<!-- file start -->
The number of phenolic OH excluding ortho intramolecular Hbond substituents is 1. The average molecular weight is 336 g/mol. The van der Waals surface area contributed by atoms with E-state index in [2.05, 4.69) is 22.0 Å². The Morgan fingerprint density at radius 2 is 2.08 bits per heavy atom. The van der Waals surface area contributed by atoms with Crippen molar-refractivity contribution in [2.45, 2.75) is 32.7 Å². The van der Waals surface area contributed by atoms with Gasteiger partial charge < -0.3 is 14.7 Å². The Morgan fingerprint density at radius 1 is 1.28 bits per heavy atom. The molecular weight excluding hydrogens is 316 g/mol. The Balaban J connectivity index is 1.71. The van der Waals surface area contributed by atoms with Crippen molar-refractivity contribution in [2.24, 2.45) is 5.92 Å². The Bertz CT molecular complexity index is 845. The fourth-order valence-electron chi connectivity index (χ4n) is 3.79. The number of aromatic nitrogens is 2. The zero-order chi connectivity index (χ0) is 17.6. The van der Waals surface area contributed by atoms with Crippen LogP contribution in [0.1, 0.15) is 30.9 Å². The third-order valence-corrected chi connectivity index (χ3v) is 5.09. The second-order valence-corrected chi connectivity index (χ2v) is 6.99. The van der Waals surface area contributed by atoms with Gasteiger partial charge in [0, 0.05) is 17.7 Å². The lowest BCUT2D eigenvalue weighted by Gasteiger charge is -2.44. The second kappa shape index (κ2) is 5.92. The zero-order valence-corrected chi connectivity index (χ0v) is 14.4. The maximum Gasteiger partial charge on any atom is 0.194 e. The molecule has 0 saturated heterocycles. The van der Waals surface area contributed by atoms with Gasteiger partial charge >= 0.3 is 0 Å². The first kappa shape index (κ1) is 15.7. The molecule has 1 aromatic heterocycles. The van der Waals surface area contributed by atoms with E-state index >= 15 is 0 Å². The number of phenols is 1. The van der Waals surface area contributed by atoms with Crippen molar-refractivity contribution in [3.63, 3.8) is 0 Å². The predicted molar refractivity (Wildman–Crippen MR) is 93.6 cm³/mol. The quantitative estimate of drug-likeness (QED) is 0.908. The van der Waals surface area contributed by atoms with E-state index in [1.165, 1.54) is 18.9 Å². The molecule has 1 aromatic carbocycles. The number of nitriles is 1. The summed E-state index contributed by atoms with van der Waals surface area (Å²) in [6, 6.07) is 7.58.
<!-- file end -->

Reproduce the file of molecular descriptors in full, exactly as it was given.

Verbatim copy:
The number of phenolic OH excluding ortho intramolecular Hbond substituents is 1. The average molecular weight is 336 g/mol. The van der Waals surface area contributed by atoms with E-state index in [2.05, 4.69) is 22.0 Å². The Morgan fingerprint density at radius 2 is 2.08 bits per heavy atom. The van der Waals surface area contributed by atoms with Crippen molar-refractivity contribution in [2.45, 2.75) is 32.7 Å². The van der Waals surface area contributed by atoms with Gasteiger partial charge < -0.3 is 14.7 Å². The Morgan fingerprint density at radius 1 is 1.28 bits per heavy atom. The molecular weight excluding hydrogens is 316 g/mol. The Balaban J connectivity index is 1.71. The van der Waals surface area contributed by atoms with Crippen molar-refractivity contribution in [2.24, 2.45) is 5.92 Å². The Bertz CT molecular complexity index is 845. The fourth-order valence-electron chi connectivity index (χ4n) is 3.79. The number of aromatic nitrogens is 2. The zero-order chi connectivity index (χ0) is 17.6. The van der Waals surface area contributed by atoms with Crippen LogP contribution in [0.1, 0.15) is 30.9 Å². The third-order valence-corrected chi connectivity index (χ3v) is 5.09. The second-order valence-corrected chi connectivity index (χ2v) is 6.99. The van der Waals surface area contributed by atoms with Gasteiger partial charge in [0, 0.05) is 17.7 Å². The lowest BCUT2D eigenvalue weighted by Gasteiger charge is -2.44. The second kappa shape index (κ2) is 5.92. The zero-order valence-corrected chi connectivity index (χ0v) is 14.4. The maximum Gasteiger partial charge on any atom is 0.194 e. The molecule has 0 saturated heterocycles. The van der Waals surface area contributed by atoms with Gasteiger partial charge >= 0.3 is 0 Å². The first kappa shape index (κ1) is 15.7. The molecule has 1 aromatic heterocycles. The van der Waals surface area contributed by atoms with E-state index >= 15 is 0 Å². The number of phenols is 1. The van der Waals surface area contributed by atoms with Crippen molar-refractivity contribution in [3.63, 3.8) is 0 Å². The predicted molar refractivity (Wildman–Crippen MR) is 93.6 cm³/mol. The quantitative estimate of drug-likeness (QED) is 0.908. The van der Waals surface area contributed by atoms with E-state index in [1.165, 1.54) is 18.9 Å². The molecule has 1 aromatic carbocycles. The number of nitriles is 1. The summed E-state index contributed by atoms with van der Waals surface area (Å²) in [6, 6.07) is 7.58.